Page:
Small pleasures abound in ‘The Best Brothers’
LOWELL — The Merrimack Repertory Theatre’s Nancy Donahue Theatre is a warm, intimate space, and smaller shows or solo performances don’t get lost there.
It’s the ideal space for something such as Canadian playwright Daniel MacIvor’s “The Best Brothers,” a funny, charming two-hander about two ever-squabbling brothers, the love of a mother and the four-legged animal that helps the family to heal.
Michael Canavan is Hamilton Best, a fairly-buttoned-down married architect, and Bill Kux, seen recently in the Huntington Theatre’s production of “Ether Dome,” is Kyle Best, a gay, outgoing real estate agent who, like the characters in Mamet’s “Glengarry Glen Ross” is always closing, but in a kinder, gentler way.
The 90-minute piece opens in the wake of the tragicomic death of their mother, 80-year-old Bunny Best, who has run afoul of a float in Toronto’s Gay Days parade, where she was flattened by the combination of a hefty drag queen and a speaker that both fell off the float at the same time.
That is playwright MacIvor’s way of setting the stage for comic scenes involving such rites of death as writing the obituary (How best to describe the way she died? Should we serve fancy sandwiches?) or delivering the eulogy at Bunny’s funeral, when Kyle, who is supposed to deliver a short introduction, yanks the rug out from under Hamilton’s carefully-rehearsed tribute.
There is a generous amount of back-and-forth that rings of the old Smothers Brothers routine (“Mom always liked you best”) and in this case, it appears Bunny just might have learned to love Enzo, her Italian greyhound, best.
There are scenes where Canavan is playing Bud Abbott or Dean Martin to Kux’s Lou Costello or Jerry Lewis, as with a scene at the wake where, in Hamilton’s words, Kyle treats the event like a “cotillion” as he blithely hands out business cards and socializes with friends as a somber Hamilton accepts condolences.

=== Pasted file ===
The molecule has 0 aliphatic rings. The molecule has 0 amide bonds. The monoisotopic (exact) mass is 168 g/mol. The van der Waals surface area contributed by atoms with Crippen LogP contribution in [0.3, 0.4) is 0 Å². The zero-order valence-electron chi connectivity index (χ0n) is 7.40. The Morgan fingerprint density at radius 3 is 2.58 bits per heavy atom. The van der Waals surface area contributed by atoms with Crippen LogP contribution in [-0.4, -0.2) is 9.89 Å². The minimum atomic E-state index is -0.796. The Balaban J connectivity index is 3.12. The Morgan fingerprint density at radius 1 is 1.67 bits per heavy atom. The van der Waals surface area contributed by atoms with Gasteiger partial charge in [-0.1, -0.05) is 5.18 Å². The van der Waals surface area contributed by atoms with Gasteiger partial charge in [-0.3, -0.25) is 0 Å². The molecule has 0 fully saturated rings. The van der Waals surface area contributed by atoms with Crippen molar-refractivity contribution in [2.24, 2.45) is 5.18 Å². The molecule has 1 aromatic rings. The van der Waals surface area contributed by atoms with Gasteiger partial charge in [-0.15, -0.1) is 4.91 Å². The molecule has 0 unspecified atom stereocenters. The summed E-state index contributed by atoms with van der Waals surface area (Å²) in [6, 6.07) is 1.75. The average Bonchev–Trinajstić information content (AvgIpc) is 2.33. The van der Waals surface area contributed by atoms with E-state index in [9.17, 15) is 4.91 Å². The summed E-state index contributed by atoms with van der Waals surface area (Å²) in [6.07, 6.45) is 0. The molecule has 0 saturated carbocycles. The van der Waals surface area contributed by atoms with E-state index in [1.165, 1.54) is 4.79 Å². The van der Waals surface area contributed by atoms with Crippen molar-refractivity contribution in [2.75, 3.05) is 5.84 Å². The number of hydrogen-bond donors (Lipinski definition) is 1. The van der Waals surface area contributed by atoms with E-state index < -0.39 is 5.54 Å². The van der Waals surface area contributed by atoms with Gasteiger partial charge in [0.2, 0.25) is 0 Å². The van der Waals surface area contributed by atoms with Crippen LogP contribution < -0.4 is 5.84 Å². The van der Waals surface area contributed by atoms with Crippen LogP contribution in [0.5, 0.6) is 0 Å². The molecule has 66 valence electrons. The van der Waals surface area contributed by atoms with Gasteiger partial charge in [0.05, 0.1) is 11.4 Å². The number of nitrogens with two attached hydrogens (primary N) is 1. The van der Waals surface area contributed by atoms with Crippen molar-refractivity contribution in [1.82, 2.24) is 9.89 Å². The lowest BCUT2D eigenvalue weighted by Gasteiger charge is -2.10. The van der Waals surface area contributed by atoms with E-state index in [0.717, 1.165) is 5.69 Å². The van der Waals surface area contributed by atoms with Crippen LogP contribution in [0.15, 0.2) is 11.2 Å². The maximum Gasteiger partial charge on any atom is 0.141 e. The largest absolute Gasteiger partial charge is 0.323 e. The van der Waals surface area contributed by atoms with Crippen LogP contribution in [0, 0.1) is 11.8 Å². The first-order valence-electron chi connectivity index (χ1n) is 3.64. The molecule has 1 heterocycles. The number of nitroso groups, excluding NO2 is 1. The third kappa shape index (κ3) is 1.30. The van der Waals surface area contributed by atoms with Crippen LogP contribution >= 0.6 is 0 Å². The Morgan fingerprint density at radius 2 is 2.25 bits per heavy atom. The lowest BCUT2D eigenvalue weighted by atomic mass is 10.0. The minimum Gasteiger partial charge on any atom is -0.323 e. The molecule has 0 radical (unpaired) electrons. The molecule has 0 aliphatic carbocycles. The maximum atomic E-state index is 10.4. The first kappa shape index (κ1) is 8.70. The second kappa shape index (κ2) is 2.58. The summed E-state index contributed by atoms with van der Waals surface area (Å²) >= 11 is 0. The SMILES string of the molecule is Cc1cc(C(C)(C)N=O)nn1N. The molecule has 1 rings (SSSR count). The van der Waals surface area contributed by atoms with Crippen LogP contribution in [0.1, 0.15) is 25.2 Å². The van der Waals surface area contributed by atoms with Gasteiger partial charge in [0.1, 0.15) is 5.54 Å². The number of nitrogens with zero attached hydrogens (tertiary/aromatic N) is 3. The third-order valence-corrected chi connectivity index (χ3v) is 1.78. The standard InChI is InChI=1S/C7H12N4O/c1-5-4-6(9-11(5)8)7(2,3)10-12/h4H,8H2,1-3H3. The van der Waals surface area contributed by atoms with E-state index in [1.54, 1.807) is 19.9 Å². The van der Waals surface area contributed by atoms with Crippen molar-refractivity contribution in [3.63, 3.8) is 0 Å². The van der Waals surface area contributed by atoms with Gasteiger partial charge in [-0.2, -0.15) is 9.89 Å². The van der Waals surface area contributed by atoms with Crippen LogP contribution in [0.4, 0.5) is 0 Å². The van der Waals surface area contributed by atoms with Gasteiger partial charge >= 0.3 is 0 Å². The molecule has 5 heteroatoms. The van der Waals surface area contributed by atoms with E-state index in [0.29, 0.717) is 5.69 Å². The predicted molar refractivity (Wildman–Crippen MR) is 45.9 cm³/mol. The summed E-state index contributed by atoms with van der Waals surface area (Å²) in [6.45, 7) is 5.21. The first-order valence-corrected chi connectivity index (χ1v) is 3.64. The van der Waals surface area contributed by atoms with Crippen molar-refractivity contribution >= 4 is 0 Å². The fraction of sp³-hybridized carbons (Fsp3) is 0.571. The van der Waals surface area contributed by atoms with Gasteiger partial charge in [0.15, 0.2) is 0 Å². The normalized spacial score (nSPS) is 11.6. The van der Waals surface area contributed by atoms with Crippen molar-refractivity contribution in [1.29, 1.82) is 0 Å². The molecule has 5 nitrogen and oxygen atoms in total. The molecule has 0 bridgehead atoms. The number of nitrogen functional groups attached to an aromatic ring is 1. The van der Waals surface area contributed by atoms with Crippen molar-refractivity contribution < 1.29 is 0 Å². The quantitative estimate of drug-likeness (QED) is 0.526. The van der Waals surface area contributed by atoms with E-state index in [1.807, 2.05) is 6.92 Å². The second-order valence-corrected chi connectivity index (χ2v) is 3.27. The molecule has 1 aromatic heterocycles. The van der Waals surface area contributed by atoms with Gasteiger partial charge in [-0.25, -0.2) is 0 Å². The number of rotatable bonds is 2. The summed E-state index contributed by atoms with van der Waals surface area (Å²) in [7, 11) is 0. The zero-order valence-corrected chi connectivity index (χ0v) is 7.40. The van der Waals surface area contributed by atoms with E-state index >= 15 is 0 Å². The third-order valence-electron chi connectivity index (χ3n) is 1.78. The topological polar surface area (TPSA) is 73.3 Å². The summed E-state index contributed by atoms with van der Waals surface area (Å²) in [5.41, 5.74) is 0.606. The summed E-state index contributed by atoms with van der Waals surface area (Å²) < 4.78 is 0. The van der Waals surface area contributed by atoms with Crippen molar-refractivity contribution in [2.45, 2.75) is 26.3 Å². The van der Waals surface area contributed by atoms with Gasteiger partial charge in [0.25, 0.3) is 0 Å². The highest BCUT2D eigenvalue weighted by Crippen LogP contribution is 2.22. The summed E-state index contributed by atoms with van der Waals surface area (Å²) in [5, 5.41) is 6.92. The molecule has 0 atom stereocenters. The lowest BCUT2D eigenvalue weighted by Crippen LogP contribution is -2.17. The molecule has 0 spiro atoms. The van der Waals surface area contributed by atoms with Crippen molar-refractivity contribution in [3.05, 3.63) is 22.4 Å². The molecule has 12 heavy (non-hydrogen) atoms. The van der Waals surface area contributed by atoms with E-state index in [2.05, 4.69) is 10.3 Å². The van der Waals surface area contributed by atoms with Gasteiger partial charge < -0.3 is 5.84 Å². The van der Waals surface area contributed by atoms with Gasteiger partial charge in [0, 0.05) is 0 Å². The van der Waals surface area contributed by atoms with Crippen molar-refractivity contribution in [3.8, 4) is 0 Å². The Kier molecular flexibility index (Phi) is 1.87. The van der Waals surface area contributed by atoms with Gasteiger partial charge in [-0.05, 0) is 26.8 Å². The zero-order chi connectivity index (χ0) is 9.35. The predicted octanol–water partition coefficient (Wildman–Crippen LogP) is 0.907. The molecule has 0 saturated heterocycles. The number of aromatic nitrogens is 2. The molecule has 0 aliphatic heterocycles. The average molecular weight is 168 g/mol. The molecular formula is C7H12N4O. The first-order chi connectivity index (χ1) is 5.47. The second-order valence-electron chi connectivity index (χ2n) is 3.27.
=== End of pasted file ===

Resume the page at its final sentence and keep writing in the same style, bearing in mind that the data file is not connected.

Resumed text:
But when Kux threatens to lose touch with reality, Hamilton reins him back in or, at least, threaten to punch him in the throat.
Both actors will also step back from time to time, don a pair of white gloves and a red hat to inhabit the character of their mother, enlightening the audience on her life in a variety of ways: her husband’s walkout when the boys were young, her feelings about her sons (“I didn’t love Kyle more — just harder”) and a succession of lovers and boyfriends who always seemed to come up short.
Bill Clarke’s minimalist set offers a series of blank walls to denote a condo or church with just some furniture and a podium to play off of.
Eventually, the character of Enzo — the Italian greyhound Bunny decides to purchase after realizing how lonely she is — enters the picture without being seen. Enzo will go on to first raise havoc in Bunny’s life before the day when he first comes when called, and Bunny falls in love.
Enzo again will raise havoc — this time in Hamilton’s household, where Enzo’s destruction of the couple’s prized kitchen precedes the decision by Hamilton’s chef wife to leave him.
Enzo will change households again and a poignant scene in a dog park with new owner Kyle will show that despite the tumult after Bunny’s death, Hamilton, Kyle and Ezno have all managed to find a measure of peace.
MRT Artistic Director Charles Towers, who directed, keeps the boys grounded and focused and prevents the duo from making the characters too broad or taking them out of bounds.
“The Best Brothers” is a series of small pleasures, thanks to MacIvor’s writing and wit and the comic timing of the two principals.
The Merrimack Repertory Theatre production of Daniel MacIvor’s “The Best Brothers.” Directed by Charles Towers. Set design by Bill Clarke. Costume design by Arthur Oliver. Lighting design by Dan Kotlowitz. Sound Design by David Remedios. At The Nancy L. Donahue Theatre. East Merrimack Street, Lowell, through Feb. 1. http://www.mrt.org.